In China, the painful custom of binding young girls’ feet to alter their shape began in the tenth century and continued for a millennium, until it was outlawed in 1911. Although the practice did not truly end until the establishment of the People’s Republic in 1949, by 1990 China’s female labor-force participation rate had climbed to 73 per cent – well above the OECD average.
In fifteenth-century Europe, women started wearing corsets, often reinforced with wood, bone, or even metal, designed to mold the upper body into a V-shape. Comfortable clothing that was easier to move in came into fashion only over the course of the twentieth century. And yet today, several European countries have the highest rankings in terms of gender parity across various dimensions.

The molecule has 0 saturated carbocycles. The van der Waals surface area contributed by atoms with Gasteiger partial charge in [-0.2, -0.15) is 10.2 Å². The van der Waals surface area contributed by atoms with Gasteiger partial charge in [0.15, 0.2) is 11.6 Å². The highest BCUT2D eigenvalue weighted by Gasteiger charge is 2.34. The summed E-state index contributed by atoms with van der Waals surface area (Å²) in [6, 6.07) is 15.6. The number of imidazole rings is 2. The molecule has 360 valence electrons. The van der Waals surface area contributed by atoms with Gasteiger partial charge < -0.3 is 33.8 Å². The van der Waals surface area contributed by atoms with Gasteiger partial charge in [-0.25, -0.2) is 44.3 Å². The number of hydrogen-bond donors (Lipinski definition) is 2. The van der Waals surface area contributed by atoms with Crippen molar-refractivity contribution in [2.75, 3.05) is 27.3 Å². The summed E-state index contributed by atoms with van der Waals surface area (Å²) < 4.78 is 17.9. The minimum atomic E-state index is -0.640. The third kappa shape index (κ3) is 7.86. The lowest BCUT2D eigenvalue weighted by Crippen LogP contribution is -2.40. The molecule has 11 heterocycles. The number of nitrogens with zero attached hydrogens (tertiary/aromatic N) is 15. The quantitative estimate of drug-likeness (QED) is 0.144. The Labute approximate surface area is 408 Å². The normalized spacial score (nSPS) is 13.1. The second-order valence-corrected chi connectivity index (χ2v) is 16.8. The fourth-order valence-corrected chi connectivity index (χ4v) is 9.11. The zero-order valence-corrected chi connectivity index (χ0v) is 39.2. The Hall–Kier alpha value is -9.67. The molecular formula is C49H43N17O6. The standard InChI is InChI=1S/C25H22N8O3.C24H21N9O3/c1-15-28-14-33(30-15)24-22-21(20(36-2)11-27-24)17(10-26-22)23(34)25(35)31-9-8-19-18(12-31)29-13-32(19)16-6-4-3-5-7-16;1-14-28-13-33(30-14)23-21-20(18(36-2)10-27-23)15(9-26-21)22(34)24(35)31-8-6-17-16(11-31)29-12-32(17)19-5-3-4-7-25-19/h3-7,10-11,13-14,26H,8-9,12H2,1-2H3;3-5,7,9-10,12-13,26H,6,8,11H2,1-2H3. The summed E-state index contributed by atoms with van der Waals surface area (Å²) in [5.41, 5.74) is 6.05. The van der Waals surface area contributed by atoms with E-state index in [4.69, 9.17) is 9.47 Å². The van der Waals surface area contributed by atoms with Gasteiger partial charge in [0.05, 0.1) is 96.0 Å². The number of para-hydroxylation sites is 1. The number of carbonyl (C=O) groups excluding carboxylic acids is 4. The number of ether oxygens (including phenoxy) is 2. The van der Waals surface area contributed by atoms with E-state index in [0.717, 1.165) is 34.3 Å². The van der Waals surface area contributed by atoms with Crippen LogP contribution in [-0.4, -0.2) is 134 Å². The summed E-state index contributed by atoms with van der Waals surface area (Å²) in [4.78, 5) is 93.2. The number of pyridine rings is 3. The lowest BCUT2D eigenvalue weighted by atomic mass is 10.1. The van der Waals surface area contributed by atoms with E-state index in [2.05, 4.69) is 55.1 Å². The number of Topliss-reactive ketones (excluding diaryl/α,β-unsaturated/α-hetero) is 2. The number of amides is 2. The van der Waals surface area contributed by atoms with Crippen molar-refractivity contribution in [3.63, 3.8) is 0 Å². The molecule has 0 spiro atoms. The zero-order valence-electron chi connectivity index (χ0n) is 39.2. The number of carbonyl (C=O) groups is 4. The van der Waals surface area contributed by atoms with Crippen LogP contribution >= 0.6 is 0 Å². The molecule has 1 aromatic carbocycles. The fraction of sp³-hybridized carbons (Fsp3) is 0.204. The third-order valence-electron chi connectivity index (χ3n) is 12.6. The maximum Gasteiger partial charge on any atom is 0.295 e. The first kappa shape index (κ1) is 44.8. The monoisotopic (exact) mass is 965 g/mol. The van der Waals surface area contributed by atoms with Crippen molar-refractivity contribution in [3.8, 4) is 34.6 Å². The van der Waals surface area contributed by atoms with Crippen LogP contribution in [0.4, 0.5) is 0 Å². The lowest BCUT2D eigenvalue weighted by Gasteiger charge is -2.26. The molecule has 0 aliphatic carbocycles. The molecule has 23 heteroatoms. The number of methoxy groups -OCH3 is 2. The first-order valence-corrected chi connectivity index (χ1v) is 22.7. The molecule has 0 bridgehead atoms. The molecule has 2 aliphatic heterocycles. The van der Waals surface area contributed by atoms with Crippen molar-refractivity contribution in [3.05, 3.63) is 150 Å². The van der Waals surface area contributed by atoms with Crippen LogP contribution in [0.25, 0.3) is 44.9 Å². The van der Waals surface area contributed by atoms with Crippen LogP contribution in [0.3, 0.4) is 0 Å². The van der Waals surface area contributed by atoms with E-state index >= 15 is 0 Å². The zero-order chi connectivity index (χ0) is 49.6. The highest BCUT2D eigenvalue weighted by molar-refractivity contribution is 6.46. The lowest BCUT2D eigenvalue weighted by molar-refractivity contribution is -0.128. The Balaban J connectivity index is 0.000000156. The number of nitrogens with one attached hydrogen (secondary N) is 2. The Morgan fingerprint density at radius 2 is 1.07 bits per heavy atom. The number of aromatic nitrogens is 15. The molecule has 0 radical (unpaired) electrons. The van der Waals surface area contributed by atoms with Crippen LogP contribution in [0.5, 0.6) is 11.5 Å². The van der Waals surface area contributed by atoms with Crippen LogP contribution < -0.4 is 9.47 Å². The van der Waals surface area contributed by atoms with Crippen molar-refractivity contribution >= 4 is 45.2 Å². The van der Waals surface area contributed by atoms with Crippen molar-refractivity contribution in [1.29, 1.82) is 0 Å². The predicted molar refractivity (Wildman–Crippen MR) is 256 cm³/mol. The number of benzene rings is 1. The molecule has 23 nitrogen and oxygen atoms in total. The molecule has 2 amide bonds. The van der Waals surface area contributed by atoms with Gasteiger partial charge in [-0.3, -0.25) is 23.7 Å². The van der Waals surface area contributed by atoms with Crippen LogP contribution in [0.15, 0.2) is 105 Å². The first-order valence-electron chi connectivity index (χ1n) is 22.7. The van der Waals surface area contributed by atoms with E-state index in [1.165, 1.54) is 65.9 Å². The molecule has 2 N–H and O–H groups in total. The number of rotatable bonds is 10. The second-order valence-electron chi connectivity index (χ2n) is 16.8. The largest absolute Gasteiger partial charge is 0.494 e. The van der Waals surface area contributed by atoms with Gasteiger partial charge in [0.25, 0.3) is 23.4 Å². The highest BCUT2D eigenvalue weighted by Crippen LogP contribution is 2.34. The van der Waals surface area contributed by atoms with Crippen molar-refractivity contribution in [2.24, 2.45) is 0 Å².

Both practices – binding women’s feet and constricting their waists – started among the aristocracy before spreading to the middle and lower classes. Given this trajectory, it is not surprising that adherence to beauty norms made it difficult for women to participate in economic or productive work.
Although China and Europe are poles apart culturally, both pushed women into subservient roles in similar ways. Similarly, both societies were able to shed restrictive social norms – of which body modification is only one example – and make significant progress on gender equality.
It is important to understand how this happened, especially because international organizations and academics have increasingly focused on changing social norms as a means of achieving gender equality, designing toolkits and interventions aimed at nudging individuals toward new attitudes and practices. But they tend to forget an important lesson from history: social norms are products of material realities and, as a result, only shift in response to changes in those conditions, not because of a sudden change of heart.